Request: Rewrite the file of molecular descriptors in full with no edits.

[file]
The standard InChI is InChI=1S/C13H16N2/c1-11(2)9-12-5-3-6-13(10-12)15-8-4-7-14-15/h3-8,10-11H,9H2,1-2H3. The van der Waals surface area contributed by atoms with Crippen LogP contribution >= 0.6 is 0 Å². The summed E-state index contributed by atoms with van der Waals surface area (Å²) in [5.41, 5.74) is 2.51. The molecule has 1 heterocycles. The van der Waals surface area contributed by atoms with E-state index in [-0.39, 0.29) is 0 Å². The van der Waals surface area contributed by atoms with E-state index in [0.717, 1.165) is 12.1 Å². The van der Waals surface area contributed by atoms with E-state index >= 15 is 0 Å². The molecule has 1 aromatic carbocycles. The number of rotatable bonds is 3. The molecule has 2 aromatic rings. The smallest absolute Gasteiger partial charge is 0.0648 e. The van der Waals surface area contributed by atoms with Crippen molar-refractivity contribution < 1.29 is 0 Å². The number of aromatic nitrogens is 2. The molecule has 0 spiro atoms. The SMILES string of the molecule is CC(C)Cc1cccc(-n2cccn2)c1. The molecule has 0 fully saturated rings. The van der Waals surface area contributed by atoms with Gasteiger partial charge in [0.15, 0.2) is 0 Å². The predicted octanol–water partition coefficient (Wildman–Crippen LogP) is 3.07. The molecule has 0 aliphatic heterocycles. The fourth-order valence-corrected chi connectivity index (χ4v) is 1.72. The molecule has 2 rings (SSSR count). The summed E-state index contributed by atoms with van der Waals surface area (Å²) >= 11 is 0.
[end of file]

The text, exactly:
The standard InChI is InChI=1S/C13H16N2/c1-11(2)9-12-5-3-6-13(10-12)15-8-4-7-14-15/h3-8,10-11H,9H2,1-2H3. The van der Waals surface area contributed by atoms with Crippen LogP contribution >= 0.6 is 0 Å². The summed E-state index contributed by atoms with van der Waals surface area (Å²) in [5.41, 5.74) is 2.51. The molecule has 1 heterocycles. The van der Waals surface area contributed by atoms with E-state index in [-0.39, 0.29) is 0 Å². The van der Waals surface area contributed by atoms with E-state index in [0.717, 1.165) is 12.1 Å². The van der Waals surface area contributed by atoms with E-state index >= 15 is 0 Å². The molecule has 1 aromatic carbocycles. The number of rotatable bonds is 3. The molecule has 2 aromatic rings. The smallest absolute Gasteiger partial charge is 0.0648 e. The van der Waals surface area contributed by atoms with Crippen molar-refractivity contribution < 1.29 is 0 Å². The number of aromatic nitrogens is 2. The molecule has 0 spiro atoms. The SMILES string of the molecule is CC(C)Cc1cccc(-n2cccn2)c1. The molecule has 0 fully saturated rings. The van der Waals surface area contributed by atoms with Gasteiger partial charge in [0.15, 0.2) is 0 Å². The predicted octanol–water partition coefficient (Wildman–Crippen LogP) is 3.07. The molecule has 0 aliphatic heterocycles. The fourth-order valence-corrected chi connectivity index (χ4v) is 1.72. The molecule has 2 rings (SSSR count). The summed E-state index contributed by atoms with van der Waals surface area (Å²) >= 11 is 0.